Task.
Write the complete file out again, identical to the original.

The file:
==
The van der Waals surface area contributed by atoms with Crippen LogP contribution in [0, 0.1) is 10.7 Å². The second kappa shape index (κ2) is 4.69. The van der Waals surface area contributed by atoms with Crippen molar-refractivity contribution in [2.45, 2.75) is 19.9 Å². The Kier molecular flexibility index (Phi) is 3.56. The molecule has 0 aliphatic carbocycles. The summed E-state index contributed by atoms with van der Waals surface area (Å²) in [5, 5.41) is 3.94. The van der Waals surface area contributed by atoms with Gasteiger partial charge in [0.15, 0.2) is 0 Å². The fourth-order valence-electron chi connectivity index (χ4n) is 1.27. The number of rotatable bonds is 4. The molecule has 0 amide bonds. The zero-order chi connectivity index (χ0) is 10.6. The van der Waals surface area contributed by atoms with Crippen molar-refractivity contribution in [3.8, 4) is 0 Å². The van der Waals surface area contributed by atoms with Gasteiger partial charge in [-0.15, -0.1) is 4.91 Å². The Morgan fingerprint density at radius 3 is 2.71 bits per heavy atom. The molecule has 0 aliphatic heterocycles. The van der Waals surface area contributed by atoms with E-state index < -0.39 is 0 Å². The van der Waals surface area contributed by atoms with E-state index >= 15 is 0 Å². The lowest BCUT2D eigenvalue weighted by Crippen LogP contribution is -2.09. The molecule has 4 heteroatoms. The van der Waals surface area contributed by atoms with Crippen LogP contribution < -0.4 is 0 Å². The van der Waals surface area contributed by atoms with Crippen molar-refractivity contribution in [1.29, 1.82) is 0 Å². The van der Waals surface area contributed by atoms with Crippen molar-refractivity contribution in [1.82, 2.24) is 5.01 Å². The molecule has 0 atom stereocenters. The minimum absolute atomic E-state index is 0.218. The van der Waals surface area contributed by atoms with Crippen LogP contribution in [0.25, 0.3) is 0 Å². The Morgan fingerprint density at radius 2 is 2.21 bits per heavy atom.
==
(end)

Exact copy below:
The van der Waals surface area contributed by atoms with Crippen LogP contribution in [0, 0.1) is 10.7 Å². The second kappa shape index (κ2) is 4.69. The van der Waals surface area contributed by atoms with Crippen molar-refractivity contribution in [2.45, 2.75) is 19.9 Å². The Kier molecular flexibility index (Phi) is 3.56. The molecule has 0 aliphatic carbocycles. The summed E-state index contributed by atoms with van der Waals surface area (Å²) in [5, 5.41) is 3.94. The van der Waals surface area contributed by atoms with Gasteiger partial charge in [0.15, 0.2) is 0 Å². The fourth-order valence-electron chi connectivity index (χ4n) is 1.27. The number of rotatable bonds is 4. The molecule has 0 amide bonds. The zero-order chi connectivity index (χ0) is 10.6. The van der Waals surface area contributed by atoms with Crippen molar-refractivity contribution in [3.8, 4) is 0 Å². The van der Waals surface area contributed by atoms with Gasteiger partial charge in [-0.15, -0.1) is 4.91 Å². The Morgan fingerprint density at radius 3 is 2.71 bits per heavy atom. The molecule has 0 aliphatic heterocycles. The van der Waals surface area contributed by atoms with E-state index < -0.39 is 0 Å². The van der Waals surface area contributed by atoms with E-state index >= 15 is 0 Å². The lowest BCUT2D eigenvalue weighted by Crippen LogP contribution is -2.09. The molecule has 4 heteroatoms. The van der Waals surface area contributed by atoms with Crippen LogP contribution < -0.4 is 0 Å². The van der Waals surface area contributed by atoms with Crippen molar-refractivity contribution in [1.29, 1.82) is 0 Å². The van der Waals surface area contributed by atoms with Crippen molar-refractivity contribution in [1.82, 2.24) is 5.01 Å². The molecule has 0 atom stereocenters. The minimum absolute atomic E-state index is 0.218. The van der Waals surface area contributed by atoms with Crippen LogP contribution in [0.25, 0.3) is 0 Å². The Morgan fingerprint density at radius 2 is 2.21 bits per heavy atom.